The emulator, known as Giovanni (named after the infamous Team Rocket villain from the Pokémon game), is built out of an existing iOS emulator called Gambatte. But O'Flaherty-Chan has managed to use that as a starting point and build out the watchOS version from there, although he notes that the Apple Watch lacks support for OpenGL or Metal, which made it a little difficult to write the pixels to the screen.
O'Flaherty-Chan has also managed to cleverly work his way around replicating the Game Boy’s controls using the Apple Watch’s limited button set. The D-pad is replaced with panning on the touchscreen, the A button by tapping on a screen, and the Start, Select, and B buttons with virtual counterparts. The digital crown can also be used for scrolling through lists, and the whole thing actually looks fairly usable for controlling a game.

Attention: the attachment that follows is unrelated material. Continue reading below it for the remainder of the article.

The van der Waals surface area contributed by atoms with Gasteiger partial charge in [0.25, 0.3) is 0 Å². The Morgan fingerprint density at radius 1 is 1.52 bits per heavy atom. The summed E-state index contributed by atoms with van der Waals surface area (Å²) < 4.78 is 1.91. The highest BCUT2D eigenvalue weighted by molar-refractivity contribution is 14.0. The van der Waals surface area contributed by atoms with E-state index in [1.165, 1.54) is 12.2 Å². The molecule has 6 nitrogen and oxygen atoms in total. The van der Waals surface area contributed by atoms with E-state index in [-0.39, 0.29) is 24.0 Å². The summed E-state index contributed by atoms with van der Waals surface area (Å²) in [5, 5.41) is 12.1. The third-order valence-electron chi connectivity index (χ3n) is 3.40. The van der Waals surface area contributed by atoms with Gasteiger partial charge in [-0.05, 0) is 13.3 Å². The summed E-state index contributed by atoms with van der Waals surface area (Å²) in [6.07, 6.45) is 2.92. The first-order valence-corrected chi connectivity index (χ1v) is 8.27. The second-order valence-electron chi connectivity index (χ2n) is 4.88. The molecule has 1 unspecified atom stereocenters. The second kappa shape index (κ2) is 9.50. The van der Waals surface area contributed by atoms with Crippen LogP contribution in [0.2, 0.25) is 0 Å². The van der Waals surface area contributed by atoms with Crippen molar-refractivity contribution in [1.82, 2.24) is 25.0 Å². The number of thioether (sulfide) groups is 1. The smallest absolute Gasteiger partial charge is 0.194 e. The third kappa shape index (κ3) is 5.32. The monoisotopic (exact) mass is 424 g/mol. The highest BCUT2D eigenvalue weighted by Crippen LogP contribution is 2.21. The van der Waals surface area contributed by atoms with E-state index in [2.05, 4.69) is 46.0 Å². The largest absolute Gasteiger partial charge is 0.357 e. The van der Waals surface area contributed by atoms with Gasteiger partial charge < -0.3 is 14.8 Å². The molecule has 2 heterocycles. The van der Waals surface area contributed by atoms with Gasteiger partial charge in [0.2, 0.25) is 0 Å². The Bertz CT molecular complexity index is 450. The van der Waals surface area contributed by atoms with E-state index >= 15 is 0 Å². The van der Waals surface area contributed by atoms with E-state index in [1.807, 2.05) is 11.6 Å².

Giovanni’s biggest limitation (aside from the fact that Apple would never allow such an app to be disseminated through official App Store channels) is the limited hardware of the Apple Watch itself. Even on the most recent Series 2 hardware, the emulator is only able to play games at a fraction of the speed of an actual Game Boy. But that could be solved by Apple simply releasing a more powerful version of the Apple Watch, which logic dictates would likely happen eventually.
For now, it’s an interesting proof of concept that serves as a reminder of what the miniature computers we wear around every day are capable of. O'Flaherty-Chan has made Giovanni available as an open-source project on GitHub, if you’ve got the technical know-how and want to try it out for yourself.